My rights as an ally
You can’t be retaliated against for reporting sexual harassment or stepping in as a witness to the harassment. It is against the law. If you feel that you’ve been retaliated against, immediately document the incident. You can report the retaliation to your company’s HR or management. You can also consult an employment lawyer to get more information on your rights and advice on next steps.
As cited by the EEOC, unlawful retaliation may include:
- reprimanding the employee or giving a performance evaluation that is lower than it should be;
- transferring the employee to a less desirable position;
- engaging in verbal or physical abuse;
- threatening to make, or actually making reports to authorities (such as reporting immigration status or contacting the police);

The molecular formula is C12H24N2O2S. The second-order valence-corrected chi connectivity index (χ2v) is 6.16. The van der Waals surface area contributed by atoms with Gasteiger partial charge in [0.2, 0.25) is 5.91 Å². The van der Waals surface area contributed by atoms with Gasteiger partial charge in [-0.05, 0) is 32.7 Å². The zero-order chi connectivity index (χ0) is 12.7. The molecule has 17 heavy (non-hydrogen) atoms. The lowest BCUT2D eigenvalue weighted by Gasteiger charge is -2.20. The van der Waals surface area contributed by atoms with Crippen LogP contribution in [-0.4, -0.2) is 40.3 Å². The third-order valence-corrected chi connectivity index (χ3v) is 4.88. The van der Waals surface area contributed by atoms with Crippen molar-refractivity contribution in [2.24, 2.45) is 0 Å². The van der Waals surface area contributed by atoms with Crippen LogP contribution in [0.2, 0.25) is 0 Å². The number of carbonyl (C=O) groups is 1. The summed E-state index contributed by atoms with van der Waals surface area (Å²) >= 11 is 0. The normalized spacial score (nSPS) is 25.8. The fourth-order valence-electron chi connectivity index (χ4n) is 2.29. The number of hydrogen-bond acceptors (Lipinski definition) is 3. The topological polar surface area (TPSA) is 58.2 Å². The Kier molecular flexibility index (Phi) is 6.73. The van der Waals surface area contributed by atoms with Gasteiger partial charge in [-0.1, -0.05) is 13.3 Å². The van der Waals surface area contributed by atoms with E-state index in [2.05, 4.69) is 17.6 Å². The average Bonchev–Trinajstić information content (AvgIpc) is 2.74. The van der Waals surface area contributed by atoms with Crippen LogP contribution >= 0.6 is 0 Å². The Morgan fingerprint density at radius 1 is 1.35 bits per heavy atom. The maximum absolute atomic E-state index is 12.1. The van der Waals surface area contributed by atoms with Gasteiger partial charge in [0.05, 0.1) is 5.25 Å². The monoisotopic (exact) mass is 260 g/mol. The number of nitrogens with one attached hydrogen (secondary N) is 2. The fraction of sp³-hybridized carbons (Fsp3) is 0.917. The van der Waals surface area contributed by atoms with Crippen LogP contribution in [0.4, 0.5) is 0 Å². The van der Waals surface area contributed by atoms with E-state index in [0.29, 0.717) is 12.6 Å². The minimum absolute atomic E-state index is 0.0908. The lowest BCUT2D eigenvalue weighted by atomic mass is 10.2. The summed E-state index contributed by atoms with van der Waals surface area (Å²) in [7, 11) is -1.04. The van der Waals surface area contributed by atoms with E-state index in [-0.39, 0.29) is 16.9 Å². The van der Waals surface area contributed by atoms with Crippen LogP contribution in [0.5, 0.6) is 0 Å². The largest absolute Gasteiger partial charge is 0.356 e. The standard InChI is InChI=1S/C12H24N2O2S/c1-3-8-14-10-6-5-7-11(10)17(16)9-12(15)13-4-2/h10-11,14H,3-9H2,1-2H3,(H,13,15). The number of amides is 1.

- threatening to blacklist you from the industry;
- increasing scrutiny;
- spreading false rumors;
- treating a family member negatively (for example, canceling a contract with the employee’s spouse);
- making the employee’s work more difficult (for example, by purposefully changing the employee’s work schedule to conflict with family responsibilities, another job, religious practices, or other commitments.
- demoting or terminating the employee